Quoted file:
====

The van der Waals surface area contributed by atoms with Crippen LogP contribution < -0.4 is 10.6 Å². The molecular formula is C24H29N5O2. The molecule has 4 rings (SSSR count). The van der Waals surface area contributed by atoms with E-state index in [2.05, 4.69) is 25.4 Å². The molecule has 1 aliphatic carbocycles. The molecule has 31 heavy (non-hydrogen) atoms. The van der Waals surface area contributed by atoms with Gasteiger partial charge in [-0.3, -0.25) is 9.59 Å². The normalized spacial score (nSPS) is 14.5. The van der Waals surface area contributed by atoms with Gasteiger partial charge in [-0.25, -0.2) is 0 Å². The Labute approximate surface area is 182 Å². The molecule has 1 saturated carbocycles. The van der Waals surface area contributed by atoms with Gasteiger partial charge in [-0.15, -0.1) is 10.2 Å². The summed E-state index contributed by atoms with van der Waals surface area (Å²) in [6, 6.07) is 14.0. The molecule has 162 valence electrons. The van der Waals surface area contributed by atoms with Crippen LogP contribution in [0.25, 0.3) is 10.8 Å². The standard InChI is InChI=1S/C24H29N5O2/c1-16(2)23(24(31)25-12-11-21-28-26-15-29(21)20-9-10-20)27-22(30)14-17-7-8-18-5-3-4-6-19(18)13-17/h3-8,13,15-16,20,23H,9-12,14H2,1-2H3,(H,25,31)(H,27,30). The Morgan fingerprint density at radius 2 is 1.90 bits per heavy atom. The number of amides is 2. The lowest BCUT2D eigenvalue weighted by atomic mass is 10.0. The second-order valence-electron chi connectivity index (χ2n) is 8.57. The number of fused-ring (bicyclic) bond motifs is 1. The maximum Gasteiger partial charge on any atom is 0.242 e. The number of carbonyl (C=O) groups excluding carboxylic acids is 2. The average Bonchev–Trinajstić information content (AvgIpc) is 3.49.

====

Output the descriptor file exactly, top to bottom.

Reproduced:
The van der Waals surface area contributed by atoms with Crippen LogP contribution < -0.4 is 10.6 Å². The molecular formula is C24H29N5O2. The molecule has 4 rings (SSSR count). The van der Waals surface area contributed by atoms with E-state index in [2.05, 4.69) is 25.4 Å². The molecule has 1 aliphatic carbocycles. The molecule has 31 heavy (non-hydrogen) atoms. The van der Waals surface area contributed by atoms with Gasteiger partial charge in [-0.3, -0.25) is 9.59 Å². The normalized spacial score (nSPS) is 14.5. The van der Waals surface area contributed by atoms with Gasteiger partial charge in [-0.25, -0.2) is 0 Å². The Labute approximate surface area is 182 Å². The molecule has 1 saturated carbocycles. The van der Waals surface area contributed by atoms with Gasteiger partial charge in [-0.15, -0.1) is 10.2 Å². The summed E-state index contributed by atoms with van der Waals surface area (Å²) in [6, 6.07) is 14.0. The molecule has 162 valence electrons. The van der Waals surface area contributed by atoms with Crippen LogP contribution in [0.25, 0.3) is 10.8 Å². The standard InChI is InChI=1S/C24H29N5O2/c1-16(2)23(24(31)25-12-11-21-28-26-15-29(21)20-9-10-20)27-22(30)14-17-7-8-18-5-3-4-6-19(18)13-17/h3-8,13,15-16,20,23H,9-12,14H2,1-2H3,(H,25,31)(H,27,30). The Morgan fingerprint density at radius 2 is 1.90 bits per heavy atom. The number of amides is 2. The lowest BCUT2D eigenvalue weighted by atomic mass is 10.0. The second-order valence-electron chi connectivity index (χ2n) is 8.57. The number of fused-ring (bicyclic) bond motifs is 1. The maximum Gasteiger partial charge on any atom is 0.242 e. The number of carbonyl (C=O) groups excluding carboxylic acids is 2. The average Bonchev–Trinajstić information content (AvgIpc) is 3.49.